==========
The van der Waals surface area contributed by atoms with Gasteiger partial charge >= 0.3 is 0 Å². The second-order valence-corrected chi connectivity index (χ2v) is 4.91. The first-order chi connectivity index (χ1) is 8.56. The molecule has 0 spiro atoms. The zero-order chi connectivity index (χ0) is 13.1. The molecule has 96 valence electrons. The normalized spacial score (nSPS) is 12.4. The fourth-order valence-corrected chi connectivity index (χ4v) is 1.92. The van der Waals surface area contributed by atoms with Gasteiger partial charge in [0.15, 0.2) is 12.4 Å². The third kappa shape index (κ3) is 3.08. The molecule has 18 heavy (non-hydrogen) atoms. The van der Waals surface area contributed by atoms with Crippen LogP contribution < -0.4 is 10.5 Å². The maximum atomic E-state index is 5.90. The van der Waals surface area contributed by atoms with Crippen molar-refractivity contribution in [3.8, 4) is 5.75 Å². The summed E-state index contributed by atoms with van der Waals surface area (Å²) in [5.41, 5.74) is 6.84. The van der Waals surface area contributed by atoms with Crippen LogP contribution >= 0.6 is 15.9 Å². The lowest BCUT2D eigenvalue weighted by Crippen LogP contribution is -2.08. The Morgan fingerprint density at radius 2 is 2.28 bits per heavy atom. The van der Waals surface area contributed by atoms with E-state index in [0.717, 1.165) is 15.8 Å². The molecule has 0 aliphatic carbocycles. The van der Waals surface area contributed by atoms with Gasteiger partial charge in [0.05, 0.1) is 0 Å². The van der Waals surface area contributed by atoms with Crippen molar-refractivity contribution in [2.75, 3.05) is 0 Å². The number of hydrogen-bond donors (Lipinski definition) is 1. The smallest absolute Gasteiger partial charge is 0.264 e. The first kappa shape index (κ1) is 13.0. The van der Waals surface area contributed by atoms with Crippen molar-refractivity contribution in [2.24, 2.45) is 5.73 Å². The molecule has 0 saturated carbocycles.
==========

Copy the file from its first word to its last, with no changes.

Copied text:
The van der Waals surface area contributed by atoms with Gasteiger partial charge >= 0.3 is 0 Å². The second-order valence-corrected chi connectivity index (χ2v) is 4.91. The first-order chi connectivity index (χ1) is 8.56. The molecule has 0 spiro atoms. The zero-order chi connectivity index (χ0) is 13.1. The molecule has 96 valence electrons. The normalized spacial score (nSPS) is 12.4. The fourth-order valence-corrected chi connectivity index (χ4v) is 1.92. The van der Waals surface area contributed by atoms with Gasteiger partial charge in [0.15, 0.2) is 12.4 Å². The third kappa shape index (κ3) is 3.08. The molecule has 18 heavy (non-hydrogen) atoms. The van der Waals surface area contributed by atoms with Crippen LogP contribution < -0.4 is 10.5 Å². The maximum atomic E-state index is 5.90. The van der Waals surface area contributed by atoms with Crippen molar-refractivity contribution in [3.8, 4) is 5.75 Å². The summed E-state index contributed by atoms with van der Waals surface area (Å²) in [5.41, 5.74) is 6.84. The van der Waals surface area contributed by atoms with Crippen LogP contribution >= 0.6 is 15.9 Å². The lowest BCUT2D eigenvalue weighted by Crippen LogP contribution is -2.08. The Morgan fingerprint density at radius 2 is 2.28 bits per heavy atom. The van der Waals surface area contributed by atoms with E-state index in [0.717, 1.165) is 15.8 Å². The molecule has 0 aliphatic carbocycles. The van der Waals surface area contributed by atoms with Gasteiger partial charge in [0.05, 0.1) is 0 Å². The van der Waals surface area contributed by atoms with Crippen molar-refractivity contribution in [2.75, 3.05) is 0 Å². The number of hydrogen-bond donors (Lipinski definition) is 1. The smallest absolute Gasteiger partial charge is 0.264 e. The first kappa shape index (κ1) is 13.0. The van der Waals surface area contributed by atoms with Crippen molar-refractivity contribution in [2.24, 2.45) is 5.73 Å². The molecule has 0 saturated carbocycles.